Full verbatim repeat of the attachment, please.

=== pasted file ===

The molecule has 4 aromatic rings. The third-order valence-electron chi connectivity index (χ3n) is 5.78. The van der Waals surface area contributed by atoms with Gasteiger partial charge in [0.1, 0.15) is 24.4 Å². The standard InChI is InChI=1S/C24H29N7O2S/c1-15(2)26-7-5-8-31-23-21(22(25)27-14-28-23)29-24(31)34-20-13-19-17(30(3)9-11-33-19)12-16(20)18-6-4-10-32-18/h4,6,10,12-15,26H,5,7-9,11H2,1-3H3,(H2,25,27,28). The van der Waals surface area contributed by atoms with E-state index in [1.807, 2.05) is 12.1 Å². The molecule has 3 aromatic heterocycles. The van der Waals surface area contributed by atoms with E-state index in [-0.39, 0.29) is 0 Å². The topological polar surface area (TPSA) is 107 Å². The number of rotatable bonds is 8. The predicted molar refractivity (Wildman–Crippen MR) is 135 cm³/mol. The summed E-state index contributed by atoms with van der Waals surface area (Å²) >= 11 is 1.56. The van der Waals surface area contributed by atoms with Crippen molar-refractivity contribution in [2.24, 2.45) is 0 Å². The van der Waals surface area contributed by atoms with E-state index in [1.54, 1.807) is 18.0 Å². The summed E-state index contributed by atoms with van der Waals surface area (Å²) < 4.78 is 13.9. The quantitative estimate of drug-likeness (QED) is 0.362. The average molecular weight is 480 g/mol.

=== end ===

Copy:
The molecule has 4 aromatic rings. The third-order valence-electron chi connectivity index (χ3n) is 5.78. The van der Waals surface area contributed by atoms with Gasteiger partial charge in [0.1, 0.15) is 24.4 Å². The standard InChI is InChI=1S/C24H29N7O2S/c1-15(2)26-7-5-8-31-23-21(22(25)27-14-28-23)29-24(31)34-20-13-19-17(30(3)9-11-33-19)12-16(20)18-6-4-10-32-18/h4,6,10,12-15,26H,5,7-9,11H2,1-3H3,(H2,25,27,28). The van der Waals surface area contributed by atoms with E-state index in [1.807, 2.05) is 12.1 Å². The molecule has 3 aromatic heterocycles. The van der Waals surface area contributed by atoms with E-state index in [-0.39, 0.29) is 0 Å². The topological polar surface area (TPSA) is 107 Å². The number of rotatable bonds is 8. The predicted molar refractivity (Wildman–Crippen MR) is 135 cm³/mol. The summed E-state index contributed by atoms with van der Waals surface area (Å²) >= 11 is 1.56. The van der Waals surface area contributed by atoms with Crippen molar-refractivity contribution in [2.24, 2.45) is 0 Å². The van der Waals surface area contributed by atoms with E-state index in [1.54, 1.807) is 18.0 Å². The summed E-state index contributed by atoms with van der Waals surface area (Å²) < 4.78 is 13.9. The quantitative estimate of drug-likeness (QED) is 0.362. The average molecular weight is 480 g/mol.